Spark is the Future of Analytics

At the 2016 Spark Summit, Gartner Research Director Nick Heudecker asked: Is Spark the Future of Data Analysis?  It’s an interesting question, and it requires a little parsing. Nobody believes that Spark alone is the future of data analysis, even its most ardent proponents. A better way to frame the question: Does Spark have a role in the future of analytics? What is that role?

Unfortunately, Heudecker didn’t address the question but spent the hour throwing shade at Spark.

Spark is overhyped! He declared. His evidence? This:


One might question an analysis that equates real things like optimization with fake things like “Citizen Data Science.” Gartner’s Hype Cycle by itself proves nothing; it’s a conceptual salad, with neither empirical foundation nor predictive power.

If you want to argue that Spark is overhyped, produce some false or misleading claims by project principals, or documented cases where the software failed to work as claimed. It’s possible that such cases exist. Personally, I don’t know of any, and neither does Nick Heudecker, or he would have included them in his presentation.

Instead, he cited a Gartner survey showing that organizations don’t use Spark and Flink as much as they use other tools for data analysis. From my notes, here are the percentages:

  • EDW: 57%
  • Cloud: 44%
  • Hadoop: 42%
  • Stat Packages: 32%
  • Spark or Flink: 9%
  • Graph Databases: 8%

That 42% figure for Hadoop is interesting. In 2015, Gartner concern-trolled the tech community, trumpeting the finding that “only” 26% of respondents in a survey said they were “deploying, piloting or experimenting with Hadoop.” So — either Hadoop adoption grew from 26% to 42% in a year, or Gartner doesn’t know how to do surveys.

In any event, it’s irrelevant; statistical packages have been available for 40 years, EDWs for 25, Spark for 3. The current rate of adoption for a project in its youth tells you very little about its future. It’s like arguing that a toddler is cognitively challenged because she can’t do integral calculus without checking the Wolfram app on her iPad.

Heudecker closed his presentation with the pronouncement that he had no idea whether or not Spark is the future of data analysis, and bolted the venue faster than a jackrabbit on Ecstasy. Which begs the question: why pay big bucks for analysts who have no opinion about one of the most active projects in the Big Data ecosystem?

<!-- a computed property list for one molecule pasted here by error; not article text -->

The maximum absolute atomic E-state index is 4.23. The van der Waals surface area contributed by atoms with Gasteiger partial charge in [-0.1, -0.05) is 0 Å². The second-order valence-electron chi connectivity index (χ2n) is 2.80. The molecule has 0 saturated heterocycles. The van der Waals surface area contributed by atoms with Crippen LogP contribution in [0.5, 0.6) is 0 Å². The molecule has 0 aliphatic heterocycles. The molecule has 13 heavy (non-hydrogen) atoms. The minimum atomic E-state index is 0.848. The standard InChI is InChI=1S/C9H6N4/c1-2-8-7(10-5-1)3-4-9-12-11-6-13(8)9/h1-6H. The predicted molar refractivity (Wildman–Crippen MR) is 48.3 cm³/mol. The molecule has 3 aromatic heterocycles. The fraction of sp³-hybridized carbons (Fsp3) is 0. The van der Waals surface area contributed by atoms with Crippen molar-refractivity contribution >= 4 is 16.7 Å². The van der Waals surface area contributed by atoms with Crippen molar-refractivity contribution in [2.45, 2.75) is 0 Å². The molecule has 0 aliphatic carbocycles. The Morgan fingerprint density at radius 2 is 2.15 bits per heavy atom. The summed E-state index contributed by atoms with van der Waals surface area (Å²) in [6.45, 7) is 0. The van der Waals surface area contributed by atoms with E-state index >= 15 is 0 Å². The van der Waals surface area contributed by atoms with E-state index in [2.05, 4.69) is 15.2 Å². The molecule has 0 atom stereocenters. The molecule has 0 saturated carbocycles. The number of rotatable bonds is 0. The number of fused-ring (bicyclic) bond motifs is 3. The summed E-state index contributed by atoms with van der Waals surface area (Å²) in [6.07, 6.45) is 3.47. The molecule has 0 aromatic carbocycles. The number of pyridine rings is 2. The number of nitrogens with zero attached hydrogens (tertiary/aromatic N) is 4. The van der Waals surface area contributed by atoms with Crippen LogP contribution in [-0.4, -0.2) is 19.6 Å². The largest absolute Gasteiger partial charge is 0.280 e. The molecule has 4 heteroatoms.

Here are eight reasons why Spark has a central role in the future of analytics.

(1) Nearly everyone who uses Hadoop will use Spark.

If you believe that 42% of enterprises use Hadoop, you must believe that 41.9% will use Spark. Every Hadoop distribution includes Spark. Hive and Pig run on Spark. Hadoop early adopters will gradually replace existing MapReduce applications and build most new applications in Spark. Late adopters may never use MapReduce.

The only holdouts for MapReduce will be those who want their analysis the way they want their barbecue: low and slow.

Of course, Hadoop adoption isn’t static. Forrester’s Mike Gualtieri argues that 100% of enterprises will use Hadoop within a few years.

(2) Lots of people who don’t use Hadoop will use Spark.

For Hadoop users, Spark is a fast replacement for MapReduce. But that’s not all it is. Spark is also a general-purpose data processing environment for advanced analytics. Hadoop has baggage that data science teams don’t need, so it’s no surprise to see that most Spark users aren’t using it with Hadoop. One of the key advantages of Spark is that users aren’t tied to a particular storage back end, but can choose from many different options. That’s essential in real-world data science.

(3) For scalable open source data science, Spark is the only game in town.

If you want to argue that Spark has no future, you’re going to have to name an alternative. I’ll give you a minute to think of something.

Time’s up.